(Freud) The "executive branch" of the personality. It governs both the Id, and to some extent the Superego. It is responsible for the development of relations/associations made between the internal and external world. It can tolerate both pain and discomfort. It can also be patient and function rationally. The stronger this aspect of one's personality becomes, the stronger one's patience and rationality.
(Freud) This is the part of the personality that is governed by what one's society/family/culture deems morally correct. Like the Id, it is not driven by reality (the "morals" that have been instilled might not actually be the right ones). Tremendous guilt can occur if one feels that he/she has deviated from these instilled values.
(Freud) This part of the instinctual system is the instinct (bodily need) that must be satisfied
(Freud) This part of the instinctual system is the goal to relieve the tension (the ultimate aim is always to achieve a state of quiescence)
(Freud) This part of the instinctual system is the particular means by which one chooses to relieve the tension. This is the most flexible of all the components of the desire/satisfaction quest. This can be any number of things, as multiple things (ex. ice cream vs. yogurt) can satisfy the desire in a similar fashion.
(Freud) This is the amount of urging energy that pushes forth in a person's conscious at a particular time. This can be quite strong (ex. if one has not eaten in days and would, thus, eat just about anything), or weak (ex. if one has just eaten and the drive to continue eating is relatively low).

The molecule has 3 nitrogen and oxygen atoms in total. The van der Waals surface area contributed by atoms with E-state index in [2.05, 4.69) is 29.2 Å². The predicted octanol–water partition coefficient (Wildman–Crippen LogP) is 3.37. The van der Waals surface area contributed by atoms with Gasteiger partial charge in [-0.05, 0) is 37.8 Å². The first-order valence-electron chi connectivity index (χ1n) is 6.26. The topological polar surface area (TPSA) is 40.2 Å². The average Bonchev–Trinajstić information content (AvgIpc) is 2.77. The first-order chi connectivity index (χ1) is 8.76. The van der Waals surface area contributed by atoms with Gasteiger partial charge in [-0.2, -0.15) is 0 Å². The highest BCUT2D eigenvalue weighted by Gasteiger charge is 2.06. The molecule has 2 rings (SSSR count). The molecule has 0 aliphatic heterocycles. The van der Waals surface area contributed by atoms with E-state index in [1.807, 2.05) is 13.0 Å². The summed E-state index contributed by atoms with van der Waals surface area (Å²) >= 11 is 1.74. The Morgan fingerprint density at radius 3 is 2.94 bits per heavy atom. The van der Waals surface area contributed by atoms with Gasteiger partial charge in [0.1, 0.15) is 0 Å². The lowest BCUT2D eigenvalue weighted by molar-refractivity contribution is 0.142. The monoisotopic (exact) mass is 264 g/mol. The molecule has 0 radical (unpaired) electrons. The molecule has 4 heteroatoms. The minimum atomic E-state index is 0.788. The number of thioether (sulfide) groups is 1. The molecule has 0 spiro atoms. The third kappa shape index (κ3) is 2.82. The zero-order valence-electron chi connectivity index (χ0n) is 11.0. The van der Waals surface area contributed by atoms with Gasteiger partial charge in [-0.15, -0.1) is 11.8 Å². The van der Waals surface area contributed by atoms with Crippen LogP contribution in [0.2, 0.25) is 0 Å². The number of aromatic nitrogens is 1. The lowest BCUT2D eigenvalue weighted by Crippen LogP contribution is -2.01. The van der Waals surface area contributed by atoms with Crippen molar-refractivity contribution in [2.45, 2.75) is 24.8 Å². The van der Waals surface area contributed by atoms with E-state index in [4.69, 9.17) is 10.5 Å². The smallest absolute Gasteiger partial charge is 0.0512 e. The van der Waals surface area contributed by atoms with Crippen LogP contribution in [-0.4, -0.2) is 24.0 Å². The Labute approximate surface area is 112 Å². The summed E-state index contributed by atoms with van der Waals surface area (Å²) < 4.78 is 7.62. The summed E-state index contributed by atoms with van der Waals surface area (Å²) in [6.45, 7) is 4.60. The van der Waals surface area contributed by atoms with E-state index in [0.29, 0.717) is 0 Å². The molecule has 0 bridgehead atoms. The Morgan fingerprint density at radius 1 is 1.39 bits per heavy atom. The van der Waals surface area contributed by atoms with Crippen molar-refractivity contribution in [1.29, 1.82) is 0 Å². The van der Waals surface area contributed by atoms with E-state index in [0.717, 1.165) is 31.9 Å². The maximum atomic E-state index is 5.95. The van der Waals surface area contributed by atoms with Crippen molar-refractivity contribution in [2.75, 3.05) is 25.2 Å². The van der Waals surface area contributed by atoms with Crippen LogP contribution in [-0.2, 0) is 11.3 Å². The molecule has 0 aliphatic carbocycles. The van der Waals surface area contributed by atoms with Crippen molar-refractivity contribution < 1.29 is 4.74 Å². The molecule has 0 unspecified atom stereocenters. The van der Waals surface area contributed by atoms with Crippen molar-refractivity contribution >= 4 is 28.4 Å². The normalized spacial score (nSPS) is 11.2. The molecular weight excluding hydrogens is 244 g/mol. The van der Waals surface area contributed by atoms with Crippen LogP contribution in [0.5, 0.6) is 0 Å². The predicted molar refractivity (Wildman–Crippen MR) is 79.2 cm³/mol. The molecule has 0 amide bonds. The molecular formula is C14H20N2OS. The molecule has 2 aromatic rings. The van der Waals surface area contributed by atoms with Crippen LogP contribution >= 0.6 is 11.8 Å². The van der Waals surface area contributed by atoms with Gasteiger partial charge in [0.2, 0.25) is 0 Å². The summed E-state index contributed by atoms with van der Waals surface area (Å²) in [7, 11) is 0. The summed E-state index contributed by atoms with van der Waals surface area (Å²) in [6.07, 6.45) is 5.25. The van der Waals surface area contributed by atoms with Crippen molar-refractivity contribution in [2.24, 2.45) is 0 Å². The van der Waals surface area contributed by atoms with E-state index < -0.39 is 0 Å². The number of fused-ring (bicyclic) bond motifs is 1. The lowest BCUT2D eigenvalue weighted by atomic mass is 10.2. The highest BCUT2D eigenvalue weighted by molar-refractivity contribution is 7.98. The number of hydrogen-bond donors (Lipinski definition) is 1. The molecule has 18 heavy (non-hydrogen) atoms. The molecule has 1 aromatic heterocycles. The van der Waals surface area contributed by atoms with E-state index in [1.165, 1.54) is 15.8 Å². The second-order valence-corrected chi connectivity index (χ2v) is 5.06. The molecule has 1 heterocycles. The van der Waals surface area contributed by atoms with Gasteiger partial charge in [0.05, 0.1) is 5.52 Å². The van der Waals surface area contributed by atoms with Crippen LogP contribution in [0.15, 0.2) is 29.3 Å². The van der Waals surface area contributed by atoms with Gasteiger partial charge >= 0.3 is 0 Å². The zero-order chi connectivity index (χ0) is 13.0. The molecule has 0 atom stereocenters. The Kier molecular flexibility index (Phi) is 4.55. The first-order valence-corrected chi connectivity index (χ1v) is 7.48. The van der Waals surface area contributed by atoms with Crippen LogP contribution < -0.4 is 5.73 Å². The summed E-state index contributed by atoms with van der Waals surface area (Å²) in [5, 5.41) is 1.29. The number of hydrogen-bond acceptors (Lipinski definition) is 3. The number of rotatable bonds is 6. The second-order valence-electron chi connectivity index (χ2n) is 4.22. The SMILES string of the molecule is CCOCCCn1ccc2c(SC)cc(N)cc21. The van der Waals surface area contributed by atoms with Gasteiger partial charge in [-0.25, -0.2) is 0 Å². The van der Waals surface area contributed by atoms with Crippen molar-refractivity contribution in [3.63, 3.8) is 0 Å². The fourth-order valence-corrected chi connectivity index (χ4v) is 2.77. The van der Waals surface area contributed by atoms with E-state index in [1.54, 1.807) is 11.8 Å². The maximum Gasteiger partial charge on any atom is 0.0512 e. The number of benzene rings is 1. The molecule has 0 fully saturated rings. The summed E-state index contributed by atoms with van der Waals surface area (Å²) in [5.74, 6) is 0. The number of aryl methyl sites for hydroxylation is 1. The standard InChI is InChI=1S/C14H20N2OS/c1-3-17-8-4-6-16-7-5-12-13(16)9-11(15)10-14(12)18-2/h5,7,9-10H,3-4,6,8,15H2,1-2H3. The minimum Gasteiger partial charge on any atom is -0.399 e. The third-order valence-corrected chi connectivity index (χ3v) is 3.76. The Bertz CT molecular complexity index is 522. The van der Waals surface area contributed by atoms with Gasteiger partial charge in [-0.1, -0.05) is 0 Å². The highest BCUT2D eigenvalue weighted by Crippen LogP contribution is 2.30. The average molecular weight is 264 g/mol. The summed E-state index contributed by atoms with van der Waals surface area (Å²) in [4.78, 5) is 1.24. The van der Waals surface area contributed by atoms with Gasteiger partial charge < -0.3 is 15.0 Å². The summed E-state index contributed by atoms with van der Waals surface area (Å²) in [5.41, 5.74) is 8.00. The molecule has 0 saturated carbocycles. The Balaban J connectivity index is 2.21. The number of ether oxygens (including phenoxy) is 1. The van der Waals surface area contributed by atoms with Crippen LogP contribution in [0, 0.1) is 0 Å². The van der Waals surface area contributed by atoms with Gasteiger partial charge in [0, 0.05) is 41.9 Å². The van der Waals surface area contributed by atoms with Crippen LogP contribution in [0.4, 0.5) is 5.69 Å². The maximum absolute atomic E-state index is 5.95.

(Freud) In this type of identification, one looks to something similar to oneself in order to find qualities to incorporate into his/her personality. Males typically look to other males and females tend to look to other females in this process. This process also explains why people surround themselves with those who are "like-minded" with them.
Aggressor Rules Identification
(Freud) This is the type of identification by which one incorporates rules, prohibitions, ideas, or concepts not of their own in order to avoid punishment or embarrassment. This can be a result of fear of punishment at the hands of a kidnapper, gov't, society, one's family, etc. This process explain's why some people who have been kidnapped resist being taken away from their kidnappers.
Goal Orientation Identification
(Freud) In this type of identification, one models himself/herself after one who has obtained mutually desirable goals (goals which the person in question has not yet attained, but hopes to). Through this process, one either consciously or unconsciously emulates those whom they admire.
Object Loss Identificiation